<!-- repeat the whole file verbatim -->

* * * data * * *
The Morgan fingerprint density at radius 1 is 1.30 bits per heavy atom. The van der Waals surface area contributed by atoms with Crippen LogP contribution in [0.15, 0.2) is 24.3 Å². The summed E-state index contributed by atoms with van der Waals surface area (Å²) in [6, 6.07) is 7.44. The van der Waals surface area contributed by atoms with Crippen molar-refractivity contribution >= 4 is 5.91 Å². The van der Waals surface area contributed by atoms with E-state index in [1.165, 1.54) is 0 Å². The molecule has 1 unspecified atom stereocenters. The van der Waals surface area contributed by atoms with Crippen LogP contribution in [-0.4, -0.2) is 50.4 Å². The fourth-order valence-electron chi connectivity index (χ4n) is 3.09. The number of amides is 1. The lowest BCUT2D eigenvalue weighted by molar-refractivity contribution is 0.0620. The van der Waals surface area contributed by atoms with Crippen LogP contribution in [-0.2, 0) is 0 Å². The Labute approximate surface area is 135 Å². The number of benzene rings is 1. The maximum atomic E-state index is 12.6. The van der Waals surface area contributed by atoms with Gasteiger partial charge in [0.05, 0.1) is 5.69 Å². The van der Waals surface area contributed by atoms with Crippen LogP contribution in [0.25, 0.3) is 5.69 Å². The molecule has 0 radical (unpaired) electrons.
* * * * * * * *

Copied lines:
The Morgan fingerprint density at radius 1 is 1.30 bits per heavy atom. The van der Waals surface area contributed by atoms with Crippen LogP contribution in [0.15, 0.2) is 24.3 Å². The summed E-state index contributed by atoms with van der Waals surface area (Å²) in [6, 6.07) is 7.44. The van der Waals surface area contributed by atoms with Crippen molar-refractivity contribution >= 4 is 5.91 Å². The van der Waals surface area contributed by atoms with E-state index in [1.165, 1.54) is 0 Å². The molecule has 1 unspecified atom stereocenters. The van der Waals surface area contributed by atoms with Crippen LogP contribution in [-0.4, -0.2) is 50.4 Å². The fourth-order valence-electron chi connectivity index (χ4n) is 3.09. The number of amides is 1. The lowest BCUT2D eigenvalue weighted by molar-refractivity contribution is 0.0620. The van der Waals surface area contributed by atoms with Crippen LogP contribution in [-0.2, 0) is 0 Å². The Labute approximate surface area is 135 Å². The number of benzene rings is 1. The maximum atomic E-state index is 12.6. The van der Waals surface area contributed by atoms with Gasteiger partial charge in [0.05, 0.1) is 5.69 Å². The van der Waals surface area contributed by atoms with Crippen LogP contribution in [0.25, 0.3) is 5.69 Å². The molecule has 0 radical (unpaired) electrons.